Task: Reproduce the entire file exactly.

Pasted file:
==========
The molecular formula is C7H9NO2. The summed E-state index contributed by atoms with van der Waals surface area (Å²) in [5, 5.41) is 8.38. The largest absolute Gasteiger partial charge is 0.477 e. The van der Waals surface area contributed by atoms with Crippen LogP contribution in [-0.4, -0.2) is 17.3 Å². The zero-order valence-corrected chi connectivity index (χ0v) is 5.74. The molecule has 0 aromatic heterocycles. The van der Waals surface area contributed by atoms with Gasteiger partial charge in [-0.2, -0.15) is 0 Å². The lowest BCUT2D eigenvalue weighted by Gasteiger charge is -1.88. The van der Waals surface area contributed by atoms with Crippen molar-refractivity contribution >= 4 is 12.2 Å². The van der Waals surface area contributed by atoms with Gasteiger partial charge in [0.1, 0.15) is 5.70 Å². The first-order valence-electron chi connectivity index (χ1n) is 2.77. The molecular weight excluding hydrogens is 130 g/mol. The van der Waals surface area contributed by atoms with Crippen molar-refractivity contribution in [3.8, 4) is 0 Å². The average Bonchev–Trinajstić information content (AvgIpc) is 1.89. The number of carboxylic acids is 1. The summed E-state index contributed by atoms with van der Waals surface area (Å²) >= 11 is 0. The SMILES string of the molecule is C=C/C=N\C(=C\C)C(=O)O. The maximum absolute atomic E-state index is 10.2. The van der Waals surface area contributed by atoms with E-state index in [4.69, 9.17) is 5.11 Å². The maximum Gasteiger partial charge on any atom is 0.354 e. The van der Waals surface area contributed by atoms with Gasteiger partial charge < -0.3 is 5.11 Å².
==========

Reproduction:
The molecular formula is C7H9NO2. The summed E-state index contributed by atoms with van der Waals surface area (Å²) in [5, 5.41) is 8.38. The largest absolute Gasteiger partial charge is 0.477 e. The van der Waals surface area contributed by atoms with Crippen LogP contribution in [-0.4, -0.2) is 17.3 Å². The zero-order valence-corrected chi connectivity index (χ0v) is 5.74. The molecule has 0 aromatic heterocycles. The van der Waals surface area contributed by atoms with Gasteiger partial charge in [-0.2, -0.15) is 0 Å². The lowest BCUT2D eigenvalue weighted by Gasteiger charge is -1.88. The van der Waals surface area contributed by atoms with Crippen molar-refractivity contribution >= 4 is 12.2 Å². The van der Waals surface area contributed by atoms with Gasteiger partial charge in [0.1, 0.15) is 5.70 Å². The first-order valence-electron chi connectivity index (χ1n) is 2.77. The molecular weight excluding hydrogens is 130 g/mol. The van der Waals surface area contributed by atoms with Crippen molar-refractivity contribution in [3.8, 4) is 0 Å². The average Bonchev–Trinajstić information content (AvgIpc) is 1.89. The number of carboxylic acids is 1. The summed E-state index contributed by atoms with van der Waals surface area (Å²) >= 11 is 0. The SMILES string of the molecule is C=C/C=N\C(=C\C)C(=O)O. The maximum absolute atomic E-state index is 10.2. The van der Waals surface area contributed by atoms with E-state index in [4.69, 9.17) is 5.11 Å². The maximum Gasteiger partial charge on any atom is 0.354 e. The van der Waals surface area contributed by atoms with Gasteiger partial charge < -0.3 is 5.11 Å².